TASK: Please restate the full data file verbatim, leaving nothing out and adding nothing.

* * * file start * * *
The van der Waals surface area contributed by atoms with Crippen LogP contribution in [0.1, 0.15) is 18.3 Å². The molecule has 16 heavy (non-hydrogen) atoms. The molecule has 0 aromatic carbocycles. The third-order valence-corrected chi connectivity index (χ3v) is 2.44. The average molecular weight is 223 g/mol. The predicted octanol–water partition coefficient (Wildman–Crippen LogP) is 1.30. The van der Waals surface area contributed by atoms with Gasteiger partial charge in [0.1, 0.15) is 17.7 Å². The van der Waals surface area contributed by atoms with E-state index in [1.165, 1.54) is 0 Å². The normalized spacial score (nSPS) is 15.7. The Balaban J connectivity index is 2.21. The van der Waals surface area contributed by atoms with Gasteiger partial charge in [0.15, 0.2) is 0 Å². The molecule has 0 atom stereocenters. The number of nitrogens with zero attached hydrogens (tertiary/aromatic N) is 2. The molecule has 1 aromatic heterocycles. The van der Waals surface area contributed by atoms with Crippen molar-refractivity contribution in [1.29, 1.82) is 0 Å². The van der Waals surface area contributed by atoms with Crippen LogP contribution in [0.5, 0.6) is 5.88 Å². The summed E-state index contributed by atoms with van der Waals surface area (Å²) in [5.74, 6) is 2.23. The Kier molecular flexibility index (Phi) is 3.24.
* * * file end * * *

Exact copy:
The van der Waals surface area contributed by atoms with Crippen LogP contribution in [0.1, 0.15) is 18.3 Å². The molecule has 16 heavy (non-hydrogen) atoms. The molecule has 0 aromatic carbocycles. The third-order valence-corrected chi connectivity index (χ3v) is 2.44. The average molecular weight is 223 g/mol. The predicted octanol–water partition coefficient (Wildman–Crippen LogP) is 1.30. The van der Waals surface area contributed by atoms with Gasteiger partial charge in [0.1, 0.15) is 17.7 Å². The van der Waals surface area contributed by atoms with E-state index in [1.165, 1.54) is 0 Å². The normalized spacial score (nSPS) is 15.7. The Balaban J connectivity index is 2.21. The van der Waals surface area contributed by atoms with Gasteiger partial charge in [0.15, 0.2) is 0 Å². The molecule has 0 atom stereocenters. The number of nitrogens with zero attached hydrogens (tertiary/aromatic N) is 2. The molecule has 1 aromatic heterocycles. The van der Waals surface area contributed by atoms with Crippen molar-refractivity contribution in [1.29, 1.82) is 0 Å². The van der Waals surface area contributed by atoms with Crippen LogP contribution in [0.5, 0.6) is 5.88 Å². The summed E-state index contributed by atoms with van der Waals surface area (Å²) in [5.74, 6) is 2.23. The Kier molecular flexibility index (Phi) is 3.24.